Mary O'Donnell, Siptu, and Mike McNamara, Limerick Trades Council
THERE are a wide variety of events taking place in city over the next three weeks to mark the 100th anniversary of the Limerick Soviet.
From bus tours to book launches, and even a panel discussion chaired by respected Broadford journalist Vincent Browne, Limerick will be a hive of activity for the festival.
The Soviet is a largely-forgotten episode in history which saw local workers take control of the city which at the time was facing martial law from the British military.
But it’s hoped by this major series of events, there will be heightened awareness of the episode, with the festival officially launched this week at the Commercial Bar in Catherine Street.
Between Friday, April 5 and Sunday, April 28, there are a number of civic events, including book launches, screenings of documentaries commemorating the era, as well as a major public play, ‘Bread not Profits’, in the former Cleeve’s factory written by top local playwright Mike Finn.
The president of the Limerick Council of Trade Unions Mike McNamara said: “It’s an important piece of Irish history, our labour history, our national history and our national identity. We are commemorating the great men of 1919, who took on the might of the British military and their redundant World War One tanks that were turned upon the people of this city when martial law was imposed.”
This Saturday at 1.30pm, a Trade Union parade will take place from the Mechanic’s Institute in Hartstonge Street, followed by the raising of a red flag outside City Hall to launch the festival proper.
After this, former councillor Cian Prendiville will launch a podcast he has been producing on the story of the Limerick Soviet.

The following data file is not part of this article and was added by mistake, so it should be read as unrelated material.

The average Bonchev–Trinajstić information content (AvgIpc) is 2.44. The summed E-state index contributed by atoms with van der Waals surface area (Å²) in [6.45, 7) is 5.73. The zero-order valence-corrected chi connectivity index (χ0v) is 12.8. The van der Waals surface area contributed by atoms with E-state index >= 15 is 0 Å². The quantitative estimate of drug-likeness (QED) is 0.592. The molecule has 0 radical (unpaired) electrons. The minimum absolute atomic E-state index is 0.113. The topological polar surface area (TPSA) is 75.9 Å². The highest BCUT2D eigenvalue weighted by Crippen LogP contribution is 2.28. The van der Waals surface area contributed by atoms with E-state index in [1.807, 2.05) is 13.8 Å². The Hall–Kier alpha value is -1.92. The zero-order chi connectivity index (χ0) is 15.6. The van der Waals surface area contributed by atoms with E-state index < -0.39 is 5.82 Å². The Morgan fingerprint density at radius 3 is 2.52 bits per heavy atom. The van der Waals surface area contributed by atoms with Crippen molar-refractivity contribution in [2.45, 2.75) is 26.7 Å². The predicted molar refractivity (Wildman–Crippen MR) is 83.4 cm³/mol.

And the following day, there will be a wreath laying at the grave of murder victim and trade unionist Robert Byrne, followed by the launch of a book on the subject by Sinn Fein councilor Séighin Ó Ceallaigh.
Almost every night between April 16 and 27, Bread not Profits will take place at the Old Cleeve’s Factory.
On Sunday, March 14, a bus tour of the sights of the Limerick Soviet will take place, in the company of historian Liam Cahill – widely considered the authority on the topic – and Mr McNamara.
Siptu activist Mary O’Donnell said the message of the Limerick Soviet remains relevant to this day.
“In a world where working people have no agency, are not allowed to be members of a union, you have a situation where capital is gaining all the value of labour and workers are not.
“We are just looking at this from the point of view that this was a situation which showed that people can run a city, run a country and run the world in our own way as we would wish to do so,” she said.
The festival concludes on April 28, with the unveiling of a Limerick workers memorial plaque at the Mechanic’s Institute.
For more information on the events, call 061-953400.
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